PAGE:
Conservatives in denial over party’s Islamophobia problem
The attention on racism in British party politics has focused almost entirely on anti-Semitism in the Labour Party. This sorry saga continues, yet some light is now being shone into the dark corners of the Conservative Party, as the governing party faces accusations of institutional Islamophobia.
Leading the charge is the former Conservative Party Chair and Foreign Office minister Baroness Sayeeda Warsi. She was Britain’s first female Muslim Cabinet minister but she resigned in protest over the government’s policy on Gaza in 2014. Her passionate campaign to change the Tories from the inside was largely brushed away. She felt the party was in denial about the challenge. She has joined the calls to have an independent inquiry into Islamophobia in the Conservative Party. She has said: “If we are going to do it, we need to do it in a clear and transparent way with a panel that has members of the community on it… It’s very widespread (in the Conservative Party). It exists right from the grassroots, all the way up to the top.”
Last week, the Tories suspended 14 members. The party hierarchy has not released the names, but activists had reported numerous cases of anti-Muslim Facebook posts. One of these activists had forwarded some of the posts to Conservative Chairman Brandon Lewis last October, but no action was taken. This was not the only case. Eleven Labour councilors from East Staffordshire walked out of a council meeting on March 4 as they objected when a Conservative mayor declined to account for a post he was alleged to have “liked,” which showed the Queen beheading Sadiq Khan, the Muslim mayor of London. The party also had to suspend Andrew Boles, the leader of a council in Kent, after he retweeted a post defending far-right anti-Muslim racist Tommy Robinson.
What should worry the Conservative Party is that several of its leading figures stand accused of Islamophobia. One of the leading contenders to replace Prime Minister Theresa May is former Foreign Secretary Boris Johnson. He ran into trouble after comparing niqab-wearing women to “bank robbers” and “letterboxes.” The PM did not condemn this use of language. Meanwhile, Tory backbenchers Michael Fabricant and Bob Blackman both came under fire for sharing offensive posts.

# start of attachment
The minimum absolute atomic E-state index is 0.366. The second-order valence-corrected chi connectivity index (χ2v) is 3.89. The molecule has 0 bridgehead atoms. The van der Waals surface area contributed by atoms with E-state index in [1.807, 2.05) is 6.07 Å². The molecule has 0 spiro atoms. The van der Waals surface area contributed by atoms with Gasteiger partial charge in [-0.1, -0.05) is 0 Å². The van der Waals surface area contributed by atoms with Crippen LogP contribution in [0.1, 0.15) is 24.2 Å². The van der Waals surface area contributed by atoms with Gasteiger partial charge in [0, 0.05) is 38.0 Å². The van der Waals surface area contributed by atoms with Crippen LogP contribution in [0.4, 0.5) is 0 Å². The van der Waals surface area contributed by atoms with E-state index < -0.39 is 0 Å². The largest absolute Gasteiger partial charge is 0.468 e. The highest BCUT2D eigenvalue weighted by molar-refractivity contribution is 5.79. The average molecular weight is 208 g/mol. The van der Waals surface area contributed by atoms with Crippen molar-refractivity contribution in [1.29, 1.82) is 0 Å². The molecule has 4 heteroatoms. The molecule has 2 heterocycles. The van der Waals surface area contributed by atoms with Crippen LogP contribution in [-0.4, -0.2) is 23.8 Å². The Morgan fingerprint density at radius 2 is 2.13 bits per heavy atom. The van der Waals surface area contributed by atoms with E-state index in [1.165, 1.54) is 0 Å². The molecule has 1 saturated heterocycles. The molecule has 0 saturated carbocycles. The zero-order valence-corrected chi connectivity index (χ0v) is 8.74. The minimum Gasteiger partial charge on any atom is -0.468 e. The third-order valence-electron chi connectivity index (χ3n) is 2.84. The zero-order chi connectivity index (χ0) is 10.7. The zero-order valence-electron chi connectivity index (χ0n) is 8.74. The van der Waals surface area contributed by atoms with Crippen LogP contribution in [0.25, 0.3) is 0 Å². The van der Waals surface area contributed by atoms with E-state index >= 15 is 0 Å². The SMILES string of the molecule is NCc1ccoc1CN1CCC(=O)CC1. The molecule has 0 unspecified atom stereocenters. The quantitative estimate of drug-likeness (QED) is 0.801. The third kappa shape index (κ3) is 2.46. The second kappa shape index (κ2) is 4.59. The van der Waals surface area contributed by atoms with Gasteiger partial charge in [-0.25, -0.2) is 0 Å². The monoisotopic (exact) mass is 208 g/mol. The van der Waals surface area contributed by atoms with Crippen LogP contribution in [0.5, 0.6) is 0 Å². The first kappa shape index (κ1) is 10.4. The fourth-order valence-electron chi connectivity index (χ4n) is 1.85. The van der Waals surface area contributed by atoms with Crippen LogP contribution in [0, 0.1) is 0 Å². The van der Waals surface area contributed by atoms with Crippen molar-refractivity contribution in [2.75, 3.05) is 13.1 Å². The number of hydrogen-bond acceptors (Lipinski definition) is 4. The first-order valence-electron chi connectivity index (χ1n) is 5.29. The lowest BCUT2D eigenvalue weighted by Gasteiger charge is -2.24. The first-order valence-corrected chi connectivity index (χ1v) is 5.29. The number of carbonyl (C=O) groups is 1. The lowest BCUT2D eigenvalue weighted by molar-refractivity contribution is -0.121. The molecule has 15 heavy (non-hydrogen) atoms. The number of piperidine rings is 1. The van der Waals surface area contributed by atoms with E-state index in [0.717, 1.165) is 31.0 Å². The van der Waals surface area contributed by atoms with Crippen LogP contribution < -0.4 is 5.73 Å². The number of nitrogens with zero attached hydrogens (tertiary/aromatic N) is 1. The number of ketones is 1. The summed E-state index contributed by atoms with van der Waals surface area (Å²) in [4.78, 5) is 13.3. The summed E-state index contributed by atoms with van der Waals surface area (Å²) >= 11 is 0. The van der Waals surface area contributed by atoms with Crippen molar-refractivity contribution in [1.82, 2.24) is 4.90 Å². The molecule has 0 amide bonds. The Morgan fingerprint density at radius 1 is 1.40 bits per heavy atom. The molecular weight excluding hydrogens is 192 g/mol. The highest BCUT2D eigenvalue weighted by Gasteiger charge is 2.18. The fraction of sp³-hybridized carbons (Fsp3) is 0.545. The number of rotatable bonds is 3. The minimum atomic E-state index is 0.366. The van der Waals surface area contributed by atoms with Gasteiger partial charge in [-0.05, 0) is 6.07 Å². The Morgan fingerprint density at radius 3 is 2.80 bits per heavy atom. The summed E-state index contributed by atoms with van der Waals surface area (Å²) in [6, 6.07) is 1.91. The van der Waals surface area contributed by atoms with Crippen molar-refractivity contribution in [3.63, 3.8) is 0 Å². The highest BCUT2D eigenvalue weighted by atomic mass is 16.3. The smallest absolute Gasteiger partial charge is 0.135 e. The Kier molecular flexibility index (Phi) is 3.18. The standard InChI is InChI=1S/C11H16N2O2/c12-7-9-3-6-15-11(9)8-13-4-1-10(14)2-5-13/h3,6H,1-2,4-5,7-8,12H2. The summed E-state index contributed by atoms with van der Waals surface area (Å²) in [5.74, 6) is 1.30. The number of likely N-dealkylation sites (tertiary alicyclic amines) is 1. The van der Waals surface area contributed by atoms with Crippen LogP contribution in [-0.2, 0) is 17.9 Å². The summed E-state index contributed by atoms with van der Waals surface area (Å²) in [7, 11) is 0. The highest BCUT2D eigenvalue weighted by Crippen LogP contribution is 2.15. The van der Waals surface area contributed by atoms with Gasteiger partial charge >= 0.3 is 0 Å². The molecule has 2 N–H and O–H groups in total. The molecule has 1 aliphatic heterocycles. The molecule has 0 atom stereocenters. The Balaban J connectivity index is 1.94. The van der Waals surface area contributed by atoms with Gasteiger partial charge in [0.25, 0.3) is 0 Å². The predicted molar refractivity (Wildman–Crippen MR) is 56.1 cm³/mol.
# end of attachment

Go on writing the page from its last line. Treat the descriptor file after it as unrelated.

Conservative leaders struggle to handle the allegations of Islamophobia. One lame defense is that, “oh but there is a Muslim home secretary.” But the main reaction is denial
The Leader of the House of Commons, Andrea Leadsom, added to the issue. Asked if she would support a debate on Islamophobia, she told Muslim MP Naz Shah that she should seek an adjournment debate so she could discuss this with Foreign Office ministers. A classic sign of Islamophobia is to suggest that Muslims in the UK are not really British so are a foreign affairs issue. Leadsom has yet to apologize.
Many Conservative politicians do not realize the extent of the problem within the party. A state of denial exists. Mohammed Amin, the chairman of the Conservative Muslim Forum, told me: “For decades the Conservative Party has struggled to accept changes in our society brought about by immigration.” This could be explained but not justified by certain politicians coming from largely rural, white constituencies, where there are few if any Muslims or other ethnic minorities. But much of the friction occurs in urban areas. Some argue that the Conservatives know they are extremely unlikely to pick up British Muslim votes so, consequently, have made little effort to heed the concerns of Muslim voters.
Critics assert that Tory elections guru Lynton Crosby developed this strategy, but clearly after having it signed off by the party leadership. Crosby, who oversaw Johnson’s election as London mayor in 2012, has mastered the art of dog-whistle politics.
Conservative leaders struggle to handle the allegations of Islamophobia. One lame defense is that, “oh but there is a Muslim home secretary.” But the main reaction is denial. Party managers point out that, in contrast to Labour, which has rightly been criticized as being slow to act in cases of anti-Semitism, they have taken swift and decisive action. But is it a strategy or just a tactic to cope as an issue arises? Amin was clear: “The strategy is to shoot the crocodiles as they emerge one by one, especially if they are junior crocodiles.”
All this occurs against a backdrop of an acute rise in Islamophobia and other hate crimes in Britain. Observers will debate for ages whether the Conservative Party is institutionally Islamophobic. It is a subjective assessment, but what is patently clear is that the government is failing in its duty to stamp it out and is devoid of any identifiable strategy.
• Chris Doyle is director of the London-based Council for Arab-British Understanding (CAABU). Twitter: @Doylech